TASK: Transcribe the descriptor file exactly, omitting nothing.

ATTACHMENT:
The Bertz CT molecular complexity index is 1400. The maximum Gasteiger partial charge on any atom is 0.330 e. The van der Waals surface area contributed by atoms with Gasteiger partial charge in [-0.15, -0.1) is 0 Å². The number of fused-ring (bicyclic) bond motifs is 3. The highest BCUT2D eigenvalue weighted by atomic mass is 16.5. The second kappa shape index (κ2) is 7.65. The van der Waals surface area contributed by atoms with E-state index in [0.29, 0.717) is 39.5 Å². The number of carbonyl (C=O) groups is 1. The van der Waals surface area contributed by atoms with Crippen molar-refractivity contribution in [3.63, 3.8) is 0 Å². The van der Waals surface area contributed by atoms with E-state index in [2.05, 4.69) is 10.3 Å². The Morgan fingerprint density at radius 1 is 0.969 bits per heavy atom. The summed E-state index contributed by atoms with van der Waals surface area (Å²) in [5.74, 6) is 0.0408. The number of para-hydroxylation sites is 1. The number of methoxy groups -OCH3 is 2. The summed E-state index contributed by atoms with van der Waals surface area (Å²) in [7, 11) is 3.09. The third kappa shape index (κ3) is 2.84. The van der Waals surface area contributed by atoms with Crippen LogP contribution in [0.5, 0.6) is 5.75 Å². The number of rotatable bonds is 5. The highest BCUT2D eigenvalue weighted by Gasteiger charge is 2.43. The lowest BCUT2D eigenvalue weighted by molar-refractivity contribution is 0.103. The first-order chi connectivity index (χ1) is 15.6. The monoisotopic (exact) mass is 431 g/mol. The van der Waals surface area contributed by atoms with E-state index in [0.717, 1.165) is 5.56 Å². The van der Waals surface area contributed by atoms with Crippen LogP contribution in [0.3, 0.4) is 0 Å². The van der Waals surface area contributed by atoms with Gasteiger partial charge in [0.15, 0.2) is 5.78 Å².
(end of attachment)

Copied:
The Bertz CT molecular complexity index is 1400. The maximum Gasteiger partial charge on any atom is 0.330 e. The van der Waals surface area contributed by atoms with Gasteiger partial charge in [-0.15, -0.1) is 0 Å². The number of fused-ring (bicyclic) bond motifs is 3. The highest BCUT2D eigenvalue weighted by atomic mass is 16.5. The second kappa shape index (κ2) is 7.65. The van der Waals surface area contributed by atoms with E-state index in [0.29, 0.717) is 39.5 Å². The number of carbonyl (C=O) groups is 1. The van der Waals surface area contributed by atoms with Crippen molar-refractivity contribution in [3.63, 3.8) is 0 Å². The van der Waals surface area contributed by atoms with E-state index in [2.05, 4.69) is 10.3 Å². The Morgan fingerprint density at radius 1 is 0.969 bits per heavy atom. The summed E-state index contributed by atoms with van der Waals surface area (Å²) in [5.74, 6) is 0.0408. The number of para-hydroxylation sites is 1. The number of methoxy groups -OCH3 is 2. The summed E-state index contributed by atoms with van der Waals surface area (Å²) in [7, 11) is 3.09. The third kappa shape index (κ3) is 2.84. The van der Waals surface area contributed by atoms with Crippen LogP contribution in [0.5, 0.6) is 5.75 Å². The number of rotatable bonds is 5. The highest BCUT2D eigenvalue weighted by Gasteiger charge is 2.43. The lowest BCUT2D eigenvalue weighted by molar-refractivity contribution is 0.103. The first-order chi connectivity index (χ1) is 15.6. The monoisotopic (exact) mass is 431 g/mol. The van der Waals surface area contributed by atoms with E-state index in [0.717, 1.165) is 5.56 Å². The van der Waals surface area contributed by atoms with Crippen LogP contribution in [0.3, 0.4) is 0 Å². The van der Waals surface area contributed by atoms with Gasteiger partial charge in [0.15, 0.2) is 5.78 Å².